Plant microbiome assembly is a spatial and dynamic process driven by root exudates and influenced by soil type, plant developmental stage and genotype. Genotype-dependent microbiome assembly has been reported for different crop plant species. Despite the effect of plant genetics on microbiome assembly, the magnitude of host control over its root microbiome is relatively small or, for many plant species, still largely unknown. Here we cultivated modern and wild tomato genotypes for four successive cycles and showed that divergence in microbiome assembly between the two genotypes was significantly amplified over time. Also, we show that the composition of the rhizosphere microbiome of modern and wild plants became more dissimilar from the initial bulk soil and from each other. Co-occurrence analyses further identified amplicon sequence variants (ASVs) associated with early and late successions of the tomato rhizosphere microbiome. Among the members of the Late Successional Rhizosphere microbiome, we observed an enrichment of ASVs belonging to the genera Acidovorax, Massilia and Rhizobium in the wild tomato rhizosphere, whereas the modern tomato rhizosphere was enriched for an ASV belonging to the genus Pseudomonas. Collectively, our approach allowed us to study the dynamics of rhizosphere microbiome over successional cultivation as well as to categorize rhizobacterial taxa for their ability to form transient or long-term associations with their host plants.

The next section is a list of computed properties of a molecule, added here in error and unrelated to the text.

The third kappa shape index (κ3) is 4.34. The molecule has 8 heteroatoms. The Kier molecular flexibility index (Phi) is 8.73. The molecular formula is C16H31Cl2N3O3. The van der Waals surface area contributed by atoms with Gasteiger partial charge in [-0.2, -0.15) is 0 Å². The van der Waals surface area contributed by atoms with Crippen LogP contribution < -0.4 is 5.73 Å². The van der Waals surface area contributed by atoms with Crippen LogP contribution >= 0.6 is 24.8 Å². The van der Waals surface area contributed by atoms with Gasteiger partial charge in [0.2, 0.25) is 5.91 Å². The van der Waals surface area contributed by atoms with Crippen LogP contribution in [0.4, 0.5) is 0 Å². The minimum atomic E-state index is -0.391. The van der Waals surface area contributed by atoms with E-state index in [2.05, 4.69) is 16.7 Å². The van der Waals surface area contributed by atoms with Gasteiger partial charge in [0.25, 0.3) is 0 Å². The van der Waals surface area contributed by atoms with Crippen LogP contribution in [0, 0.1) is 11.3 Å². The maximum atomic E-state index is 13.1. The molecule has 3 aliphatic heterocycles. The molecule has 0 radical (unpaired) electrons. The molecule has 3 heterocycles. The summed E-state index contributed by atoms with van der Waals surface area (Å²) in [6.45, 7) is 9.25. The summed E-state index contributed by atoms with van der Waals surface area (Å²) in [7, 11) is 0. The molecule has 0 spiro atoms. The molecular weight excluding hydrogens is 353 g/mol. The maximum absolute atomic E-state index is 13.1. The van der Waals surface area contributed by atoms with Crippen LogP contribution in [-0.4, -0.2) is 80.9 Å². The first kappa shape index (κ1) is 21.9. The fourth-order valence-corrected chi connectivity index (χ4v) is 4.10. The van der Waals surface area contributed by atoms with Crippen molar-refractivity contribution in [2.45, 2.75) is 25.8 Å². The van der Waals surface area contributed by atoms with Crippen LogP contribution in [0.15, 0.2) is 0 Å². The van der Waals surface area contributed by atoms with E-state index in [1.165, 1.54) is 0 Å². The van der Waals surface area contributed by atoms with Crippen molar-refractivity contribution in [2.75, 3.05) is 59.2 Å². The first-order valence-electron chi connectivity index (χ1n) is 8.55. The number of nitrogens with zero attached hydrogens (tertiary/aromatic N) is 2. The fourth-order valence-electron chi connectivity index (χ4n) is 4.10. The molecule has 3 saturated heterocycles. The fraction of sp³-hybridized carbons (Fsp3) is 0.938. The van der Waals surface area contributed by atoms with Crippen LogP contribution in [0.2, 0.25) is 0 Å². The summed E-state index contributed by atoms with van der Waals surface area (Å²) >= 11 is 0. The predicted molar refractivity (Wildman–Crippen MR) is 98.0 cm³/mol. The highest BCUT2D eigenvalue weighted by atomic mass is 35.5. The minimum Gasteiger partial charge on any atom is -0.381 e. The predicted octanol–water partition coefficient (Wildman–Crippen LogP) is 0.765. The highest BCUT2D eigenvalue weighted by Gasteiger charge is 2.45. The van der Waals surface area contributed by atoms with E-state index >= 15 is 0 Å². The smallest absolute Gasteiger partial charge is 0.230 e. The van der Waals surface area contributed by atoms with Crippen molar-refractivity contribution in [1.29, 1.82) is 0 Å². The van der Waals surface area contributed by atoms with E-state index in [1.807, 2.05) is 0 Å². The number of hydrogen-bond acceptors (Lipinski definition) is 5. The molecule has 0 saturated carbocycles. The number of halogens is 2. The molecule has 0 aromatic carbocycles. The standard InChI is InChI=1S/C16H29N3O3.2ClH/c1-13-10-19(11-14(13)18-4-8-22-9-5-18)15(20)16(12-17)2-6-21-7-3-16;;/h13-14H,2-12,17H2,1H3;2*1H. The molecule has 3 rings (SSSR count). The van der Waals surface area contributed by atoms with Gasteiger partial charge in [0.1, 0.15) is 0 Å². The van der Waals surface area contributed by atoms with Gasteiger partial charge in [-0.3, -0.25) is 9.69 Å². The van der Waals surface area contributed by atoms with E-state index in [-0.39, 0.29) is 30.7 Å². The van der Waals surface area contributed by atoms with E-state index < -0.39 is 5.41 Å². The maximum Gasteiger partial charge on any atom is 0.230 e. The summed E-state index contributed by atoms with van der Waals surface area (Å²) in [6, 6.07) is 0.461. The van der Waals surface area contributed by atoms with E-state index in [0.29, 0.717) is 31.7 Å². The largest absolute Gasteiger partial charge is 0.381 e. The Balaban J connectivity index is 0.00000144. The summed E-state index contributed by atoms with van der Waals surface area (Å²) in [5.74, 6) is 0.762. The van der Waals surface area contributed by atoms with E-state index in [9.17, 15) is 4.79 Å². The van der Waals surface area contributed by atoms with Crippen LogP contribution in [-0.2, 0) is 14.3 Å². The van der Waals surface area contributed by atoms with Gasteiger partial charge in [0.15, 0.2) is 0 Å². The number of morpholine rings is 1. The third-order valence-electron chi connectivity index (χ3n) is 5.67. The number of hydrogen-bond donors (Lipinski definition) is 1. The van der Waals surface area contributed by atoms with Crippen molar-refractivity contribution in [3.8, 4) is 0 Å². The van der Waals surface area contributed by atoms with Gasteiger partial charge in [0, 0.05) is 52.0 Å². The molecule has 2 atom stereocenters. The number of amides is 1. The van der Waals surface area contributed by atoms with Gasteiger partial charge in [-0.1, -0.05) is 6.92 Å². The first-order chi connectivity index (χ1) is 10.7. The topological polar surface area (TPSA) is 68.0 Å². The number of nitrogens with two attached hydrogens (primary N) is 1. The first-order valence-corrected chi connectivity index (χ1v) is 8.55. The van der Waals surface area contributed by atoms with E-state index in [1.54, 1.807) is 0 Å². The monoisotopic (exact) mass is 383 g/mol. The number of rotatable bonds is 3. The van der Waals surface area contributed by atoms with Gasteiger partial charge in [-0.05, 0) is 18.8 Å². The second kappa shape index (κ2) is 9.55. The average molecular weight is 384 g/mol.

All Science Journal Classification (ASJC) codes
- Environmental Engineering
- Environmental Chemistry
- Waste Management and Disposal